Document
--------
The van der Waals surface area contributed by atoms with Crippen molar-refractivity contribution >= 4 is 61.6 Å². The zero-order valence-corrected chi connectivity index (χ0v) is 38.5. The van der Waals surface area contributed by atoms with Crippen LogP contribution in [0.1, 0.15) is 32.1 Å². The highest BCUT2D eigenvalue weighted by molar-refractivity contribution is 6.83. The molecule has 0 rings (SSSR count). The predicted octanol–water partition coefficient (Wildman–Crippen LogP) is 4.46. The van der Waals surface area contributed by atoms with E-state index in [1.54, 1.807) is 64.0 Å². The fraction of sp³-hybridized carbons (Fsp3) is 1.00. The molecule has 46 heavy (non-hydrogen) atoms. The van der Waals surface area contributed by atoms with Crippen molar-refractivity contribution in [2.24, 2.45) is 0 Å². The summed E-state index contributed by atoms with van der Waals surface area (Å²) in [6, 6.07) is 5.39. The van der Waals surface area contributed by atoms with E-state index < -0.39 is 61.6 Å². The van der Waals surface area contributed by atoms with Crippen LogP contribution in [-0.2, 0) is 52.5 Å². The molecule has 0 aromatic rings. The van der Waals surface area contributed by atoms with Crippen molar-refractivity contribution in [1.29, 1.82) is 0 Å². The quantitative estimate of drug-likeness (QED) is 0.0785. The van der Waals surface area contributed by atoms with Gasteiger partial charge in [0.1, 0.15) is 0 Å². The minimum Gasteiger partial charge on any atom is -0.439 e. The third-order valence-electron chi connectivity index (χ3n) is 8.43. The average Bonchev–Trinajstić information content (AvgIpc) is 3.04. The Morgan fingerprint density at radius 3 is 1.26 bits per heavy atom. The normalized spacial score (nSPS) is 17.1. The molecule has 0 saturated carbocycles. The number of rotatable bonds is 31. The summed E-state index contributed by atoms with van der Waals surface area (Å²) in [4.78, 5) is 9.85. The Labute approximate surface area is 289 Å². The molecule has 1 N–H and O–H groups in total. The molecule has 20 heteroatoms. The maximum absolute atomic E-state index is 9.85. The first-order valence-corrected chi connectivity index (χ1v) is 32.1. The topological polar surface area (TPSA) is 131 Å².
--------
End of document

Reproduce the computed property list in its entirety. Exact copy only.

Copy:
The van der Waals surface area contributed by atoms with Crippen molar-refractivity contribution >= 4 is 61.6 Å². The zero-order valence-corrected chi connectivity index (χ0v) is 38.5. The van der Waals surface area contributed by atoms with Crippen LogP contribution in [0.1, 0.15) is 32.1 Å². The highest BCUT2D eigenvalue weighted by molar-refractivity contribution is 6.83. The molecule has 0 rings (SSSR count). The predicted octanol–water partition coefficient (Wildman–Crippen LogP) is 4.46. The van der Waals surface area contributed by atoms with E-state index in [1.54, 1.807) is 64.0 Å². The fraction of sp³-hybridized carbons (Fsp3) is 1.00. The molecule has 46 heavy (non-hydrogen) atoms. The van der Waals surface area contributed by atoms with Crippen molar-refractivity contribution in [2.24, 2.45) is 0 Å². The summed E-state index contributed by atoms with van der Waals surface area (Å²) in [6, 6.07) is 5.39. The van der Waals surface area contributed by atoms with E-state index < -0.39 is 61.6 Å². The van der Waals surface area contributed by atoms with Crippen LogP contribution in [-0.2, 0) is 52.5 Å². The molecule has 0 aromatic rings. The van der Waals surface area contributed by atoms with Crippen molar-refractivity contribution in [1.29, 1.82) is 0 Å². The quantitative estimate of drug-likeness (QED) is 0.0785. The van der Waals surface area contributed by atoms with Gasteiger partial charge in [0.1, 0.15) is 0 Å². The minimum Gasteiger partial charge on any atom is -0.439 e. The third-order valence-electron chi connectivity index (χ3n) is 8.43. The average Bonchev–Trinajstić information content (AvgIpc) is 3.04. The Morgan fingerprint density at radius 3 is 1.26 bits per heavy atom. The normalized spacial score (nSPS) is 17.1. The molecule has 0 saturated carbocycles. The number of rotatable bonds is 31. The summed E-state index contributed by atoms with van der Waals surface area (Å²) in [4.78, 5) is 9.85. The Labute approximate surface area is 289 Å². The molecule has 1 N–H and O–H groups in total. The molecule has 20 heteroatoms. The maximum absolute atomic E-state index is 9.85. The first-order valence-corrected chi connectivity index (χ1v) is 32.1. The topological polar surface area (TPSA) is 131 Å².